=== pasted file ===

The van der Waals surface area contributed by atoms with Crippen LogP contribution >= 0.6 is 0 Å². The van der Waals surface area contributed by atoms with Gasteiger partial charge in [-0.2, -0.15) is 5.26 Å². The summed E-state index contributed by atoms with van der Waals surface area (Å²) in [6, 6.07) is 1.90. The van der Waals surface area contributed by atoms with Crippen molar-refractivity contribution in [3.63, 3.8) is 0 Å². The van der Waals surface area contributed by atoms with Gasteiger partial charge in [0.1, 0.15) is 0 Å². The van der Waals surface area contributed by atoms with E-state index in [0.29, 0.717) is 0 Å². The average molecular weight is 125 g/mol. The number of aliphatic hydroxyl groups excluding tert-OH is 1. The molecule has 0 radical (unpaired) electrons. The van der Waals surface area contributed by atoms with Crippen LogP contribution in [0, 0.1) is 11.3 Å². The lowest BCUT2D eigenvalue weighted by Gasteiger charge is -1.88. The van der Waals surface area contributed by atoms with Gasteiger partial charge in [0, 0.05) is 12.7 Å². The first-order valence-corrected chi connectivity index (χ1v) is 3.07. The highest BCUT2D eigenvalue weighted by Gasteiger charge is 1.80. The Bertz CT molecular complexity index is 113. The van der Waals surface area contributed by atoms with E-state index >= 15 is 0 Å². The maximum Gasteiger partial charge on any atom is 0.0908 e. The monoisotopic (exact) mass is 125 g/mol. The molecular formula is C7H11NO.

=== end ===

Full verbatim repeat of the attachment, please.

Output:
The van der Waals surface area contributed by atoms with Crippen LogP contribution >= 0.6 is 0 Å². The van der Waals surface area contributed by atoms with Gasteiger partial charge in [-0.2, -0.15) is 5.26 Å². The summed E-state index contributed by atoms with van der Waals surface area (Å²) in [6, 6.07) is 1.90. The van der Waals surface area contributed by atoms with Crippen molar-refractivity contribution in [3.63, 3.8) is 0 Å². The van der Waals surface area contributed by atoms with Gasteiger partial charge in [0.1, 0.15) is 0 Å². The van der Waals surface area contributed by atoms with E-state index in [0.29, 0.717) is 0 Å². The average molecular weight is 125 g/mol. The number of aliphatic hydroxyl groups excluding tert-OH is 1. The molecule has 0 radical (unpaired) electrons. The van der Waals surface area contributed by atoms with Crippen LogP contribution in [0, 0.1) is 11.3 Å². The lowest BCUT2D eigenvalue weighted by Gasteiger charge is -1.88. The van der Waals surface area contributed by atoms with Gasteiger partial charge in [0, 0.05) is 12.7 Å². The first-order valence-corrected chi connectivity index (χ1v) is 3.07. The highest BCUT2D eigenvalue weighted by Gasteiger charge is 1.80. The Bertz CT molecular complexity index is 113. The van der Waals surface area contributed by atoms with E-state index >= 15 is 0 Å². The maximum Gasteiger partial charge on any atom is 0.0908 e. The monoisotopic (exact) mass is 125 g/mol. The molecular formula is C7H11NO.